I have a beginners workout question

  • Posted by a hidden member.
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    May 25, 2008 6:37 PM GMT
    The RJ beginners workout doesn't say how many times a week you should do it so I'm curious to hear what some of you think. 3 days? 5 days? Cardio on non-lifting days?icon_cool.gificon_razz.gif
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    May 25, 2008 7:18 PM GMT
    skip a day between workout, unless you do a split routine...like upper body one day and lower body the next. A muscle needs a day in between workouts to rest. A good point of split routines is that the body's metabolism is stimulated each day.

    Personally, I dont like to work out on weekends cuz I have things to do. If working out becomes too onerous, I would end up dropping it.
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    May 25, 2008 11:16 PM GMT
    Hey Chaser,

    Glad you're looking into this workout. There are actually different days of workout on each week of the workout you're referring to. You should see Days 1 to 7 at the top of each week of workouts. For example, for the first week, there are three strength training days.

    Jeff @ RealJock
  • NYCguy74

    Posts: 311

    May 25, 2008 11:18 PM GMT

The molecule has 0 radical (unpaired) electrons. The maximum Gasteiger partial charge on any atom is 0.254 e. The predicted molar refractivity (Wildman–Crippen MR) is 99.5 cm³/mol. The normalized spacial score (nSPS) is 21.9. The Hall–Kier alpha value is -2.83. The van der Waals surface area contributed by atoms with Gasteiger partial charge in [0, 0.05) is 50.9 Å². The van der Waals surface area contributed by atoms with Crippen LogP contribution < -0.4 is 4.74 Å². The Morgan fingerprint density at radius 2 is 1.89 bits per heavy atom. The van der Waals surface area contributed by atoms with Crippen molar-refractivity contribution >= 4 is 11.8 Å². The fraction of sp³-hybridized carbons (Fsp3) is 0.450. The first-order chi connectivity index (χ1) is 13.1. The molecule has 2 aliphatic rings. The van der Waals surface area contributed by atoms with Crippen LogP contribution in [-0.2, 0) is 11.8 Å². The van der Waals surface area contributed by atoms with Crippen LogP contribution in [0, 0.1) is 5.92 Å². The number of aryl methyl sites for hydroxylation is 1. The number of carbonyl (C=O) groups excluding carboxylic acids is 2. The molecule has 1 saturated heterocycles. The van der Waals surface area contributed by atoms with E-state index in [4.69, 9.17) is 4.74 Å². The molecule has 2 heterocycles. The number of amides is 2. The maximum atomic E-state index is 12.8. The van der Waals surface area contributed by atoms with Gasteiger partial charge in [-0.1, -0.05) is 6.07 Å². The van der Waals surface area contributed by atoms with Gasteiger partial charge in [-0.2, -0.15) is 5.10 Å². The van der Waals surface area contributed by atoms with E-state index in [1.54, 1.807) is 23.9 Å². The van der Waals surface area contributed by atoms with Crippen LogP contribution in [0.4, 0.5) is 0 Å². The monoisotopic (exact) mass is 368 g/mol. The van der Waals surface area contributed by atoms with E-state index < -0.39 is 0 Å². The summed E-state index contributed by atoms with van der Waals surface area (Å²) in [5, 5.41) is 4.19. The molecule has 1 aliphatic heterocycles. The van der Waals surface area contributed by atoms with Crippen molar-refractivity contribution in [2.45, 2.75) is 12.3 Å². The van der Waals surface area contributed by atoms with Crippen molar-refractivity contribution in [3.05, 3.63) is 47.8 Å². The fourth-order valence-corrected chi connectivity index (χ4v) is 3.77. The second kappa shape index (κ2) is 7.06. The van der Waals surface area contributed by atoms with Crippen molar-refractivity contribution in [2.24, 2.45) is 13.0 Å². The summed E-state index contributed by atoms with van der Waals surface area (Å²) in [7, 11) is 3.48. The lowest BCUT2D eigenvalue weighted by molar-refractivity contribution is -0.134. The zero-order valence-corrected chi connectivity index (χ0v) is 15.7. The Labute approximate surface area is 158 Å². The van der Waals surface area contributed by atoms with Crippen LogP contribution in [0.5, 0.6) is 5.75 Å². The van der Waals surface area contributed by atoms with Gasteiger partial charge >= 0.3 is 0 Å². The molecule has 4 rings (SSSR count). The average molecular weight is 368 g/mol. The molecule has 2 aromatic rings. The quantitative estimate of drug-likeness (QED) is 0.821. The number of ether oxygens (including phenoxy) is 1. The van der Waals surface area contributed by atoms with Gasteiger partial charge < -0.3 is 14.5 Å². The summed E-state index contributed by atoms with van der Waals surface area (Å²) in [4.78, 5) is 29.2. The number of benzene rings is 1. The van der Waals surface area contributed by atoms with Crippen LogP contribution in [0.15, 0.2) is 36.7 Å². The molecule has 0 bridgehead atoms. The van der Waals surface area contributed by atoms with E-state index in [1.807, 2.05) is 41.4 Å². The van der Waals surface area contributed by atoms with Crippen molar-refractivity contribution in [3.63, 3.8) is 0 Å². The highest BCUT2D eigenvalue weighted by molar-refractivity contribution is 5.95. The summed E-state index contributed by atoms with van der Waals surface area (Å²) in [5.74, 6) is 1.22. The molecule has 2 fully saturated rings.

If you look toward the top of the page above the big header picture, you'll see all the days, so there are actually 7 days of workouts, not all are a full day at the gym though.

    It gets missed up there a lot.
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    May 25, 2008 11:24 PM GMT
    at the end of the day your training should match your calorie intake and goals so the first question should be how much are you going to be eating?
  • DCEric

    Posts: 3713

    May 26, 2008 12:29 AM GMT
    bfg1 saidat the end of the day your training should match your calorie intake and goals so the first question should be how much are you going to be eating?


    That actually gets into something I need to know more about... how do I know how much to eat? I know I once was undereating, and now things are better, but how do I calculate how much to actually eat? Even then, do I have to be the guy who always has a calculator?
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    May 26, 2008 1:14 AM GMT
    DCEric said[quote]That actually gets into something I need to know more about... how do I know how much to eat? I know I once was undereating, and now things are better, but how do I calculate how much to actually eat? Even then, do I have to be the guy who always has a calculator?


    No, you don't always need a calculator. I think it's good to use one for the first week or two because it helps you develop an intuitive sense of what a 300/400/500... meal looks and feels like. Also, you'll start developing a good basic rule of thumb for the caloric estimates of essential foods.

    I just finished a bulking phase and I basically came up with a model food schedule that I kept to everyday. I used my calculator to make sure it added up to 4000 calories (my personal caloric daily goal). Then I would swap things out or make little adjustments on a day-to-day basis to keep this mildly interesting and convenient. Because I was working off a typical "model," I knew I was always falling within range. It's a lot easier that way. You just have to find a stable of meals that you like enough to be motivated to prepare and eat several times per day.